(UroToday.com) In the fourteenth session of the 2022 International Kidney Cancer Symposium (IKCS): Europe meeting focusing on treatment approaches for patient with non-clear cell renal cell carcinoma (nccRCC), Dr. Giuseppe Procopio discussed treatment approaches for collecting duct and renal medullary carcinoma.
He began by discussing collecting duct carcinoma, a relatively rare (1-3% of all renal neoplasms) tumor arising from the epithelial cells of the collecting duct. Based on genetic profiling, collecting duct carcinoma appears to be a unique entity, distinct from renal cell carcinoma and upper tract urothelial disease. Due to the rarity of this entity, clinical data are scarce and guidance for treatment decisions are limited as they are typically excluded from large randomized controlled trials. As a result, he emphasized that there is a large knowledge gap for the care of patients with these tumors.
Currently, for patients with localized disease, radical nephrectomy is the recommended treatment approach. In contrast, for patients with advanced disease, platinum-based chemotherapy has been the standard of care since 2007 while the role of cytoreductive nephrectomy is relatively controversial. Despite being the standard of care, responses to platinum-based chemotherapy are relatively poor with objective response rates of approximately 25%, median progression-free survival of 7 months, and median overall survival of 10 months.
In contrast to the rapid evolution in treatment options that we have seen for patients with clear cell renal cell carcinoma over the past 15 years, there has been a relative paucity for patients with collecting duct carcinoma.
However, just published in 2022, the BONSAI trial provided phase II single arm prospective data supporting the role of frontline cabozantinib in patients with metastatic collecting duct carcinoma. Accrued between January 2018 and November 2020, this trial demonstrated an objective response rate of 35%. To highlight the clinical value of these data, Dr. Procopio presented a clinical case in which cabozantinib provided a 10 month progression-free survival benefit and the patient lived approximately 3 years from the time of diagnosis of metastatic collecting duct carcinoma. Moving forward, he emphasized the need for prospective trials to better define treatment according to tumor signatures.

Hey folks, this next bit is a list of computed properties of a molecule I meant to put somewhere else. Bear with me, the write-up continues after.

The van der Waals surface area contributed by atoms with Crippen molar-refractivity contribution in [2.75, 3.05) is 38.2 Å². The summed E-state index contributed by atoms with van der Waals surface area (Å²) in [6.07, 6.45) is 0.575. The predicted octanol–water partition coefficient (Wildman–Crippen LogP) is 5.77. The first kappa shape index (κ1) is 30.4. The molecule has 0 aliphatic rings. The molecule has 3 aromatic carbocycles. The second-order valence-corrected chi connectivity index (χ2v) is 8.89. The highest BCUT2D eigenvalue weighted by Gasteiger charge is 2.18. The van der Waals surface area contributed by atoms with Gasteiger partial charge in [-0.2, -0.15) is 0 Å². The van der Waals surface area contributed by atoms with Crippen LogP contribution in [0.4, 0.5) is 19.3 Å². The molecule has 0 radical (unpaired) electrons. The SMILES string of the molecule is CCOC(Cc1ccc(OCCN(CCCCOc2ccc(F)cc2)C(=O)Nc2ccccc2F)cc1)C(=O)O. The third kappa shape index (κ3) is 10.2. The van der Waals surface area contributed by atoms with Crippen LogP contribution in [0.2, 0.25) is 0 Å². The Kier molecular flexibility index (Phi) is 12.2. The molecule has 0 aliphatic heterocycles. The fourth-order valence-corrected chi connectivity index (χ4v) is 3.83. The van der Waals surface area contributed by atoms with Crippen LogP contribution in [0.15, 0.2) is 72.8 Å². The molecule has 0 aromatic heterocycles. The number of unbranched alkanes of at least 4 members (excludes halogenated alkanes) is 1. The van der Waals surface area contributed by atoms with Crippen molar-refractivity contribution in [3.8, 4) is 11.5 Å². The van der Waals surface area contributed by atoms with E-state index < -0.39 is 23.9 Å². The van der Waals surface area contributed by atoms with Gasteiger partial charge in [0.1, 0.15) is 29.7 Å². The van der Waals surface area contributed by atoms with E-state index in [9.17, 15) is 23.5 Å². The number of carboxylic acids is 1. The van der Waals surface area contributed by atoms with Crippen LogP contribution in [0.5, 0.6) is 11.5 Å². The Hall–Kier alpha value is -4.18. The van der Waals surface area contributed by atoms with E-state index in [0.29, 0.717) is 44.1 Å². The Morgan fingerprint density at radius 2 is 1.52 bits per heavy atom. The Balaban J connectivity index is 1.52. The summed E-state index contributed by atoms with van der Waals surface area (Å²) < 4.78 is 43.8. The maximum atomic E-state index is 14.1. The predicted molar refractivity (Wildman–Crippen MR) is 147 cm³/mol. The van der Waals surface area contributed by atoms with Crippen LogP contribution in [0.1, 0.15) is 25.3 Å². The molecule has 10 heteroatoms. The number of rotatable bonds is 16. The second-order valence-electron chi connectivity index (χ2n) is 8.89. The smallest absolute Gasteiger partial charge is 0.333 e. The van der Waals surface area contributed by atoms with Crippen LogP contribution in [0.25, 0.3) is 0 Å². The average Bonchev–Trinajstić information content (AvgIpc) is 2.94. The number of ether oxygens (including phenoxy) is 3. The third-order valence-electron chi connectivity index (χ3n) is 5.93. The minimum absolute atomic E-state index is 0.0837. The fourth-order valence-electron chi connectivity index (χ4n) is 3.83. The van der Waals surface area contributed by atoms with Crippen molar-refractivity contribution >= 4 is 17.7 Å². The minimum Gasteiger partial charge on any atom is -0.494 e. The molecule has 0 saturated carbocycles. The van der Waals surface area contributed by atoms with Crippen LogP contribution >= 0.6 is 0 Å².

He then transitioned to discussion renal medullary carcinoma, another rare cancer (accounting for 0.1% of all renal tumors). Renal medullary carcinoma has an even worse prognosis, with a median overall survival of 4 to 5 months. This condition was first described among young patients with sickle cell disease. Current treatments to date including platinum-based chemotherapy though the evidence base is relatively poor.
Interestingly, as with collecting duct carcinoma, genomic alterations in renal medullary carcinoma differ substantially from clear cell RCC with few target alterations in tyrosine kinase receptor or mTOR pathways. Further, relatively low tumor mutational burden and the absence of microsatellite instability suggest an intrinsic resistance to immunotherapy.
However, these tumors may have SMARCB1 mutations which lead to high MYC expression and replicative stress that may sensitize them to PARP inhibition. To date, h
Contrasting his opinions with the 2019 ESMO guidelines, he suggested that cabozantinib (for collecting duct) and platinum based chemotherapy (for both entities) should be considered for patients with collecting duct and renal medullary carcinomas. However, the evidentiary base for this is relatively poor and there remain few therapeutic options for patients with these aggressive tumors.Presented by: Giuseppe Procopio, MD, Fondazione IRCCS Istituto Nazionale dei Tumori
Written by: Christopher J.D. Wallis, University of Toronto, Twitter: @WallisCJD during the 2022 International Kidney Cancer Symposium (IKCS) Europe Annual Hybrid Meeting, Antwerp, Belgium, Fri, Apr 22 – Sun, Apr 24, 2022.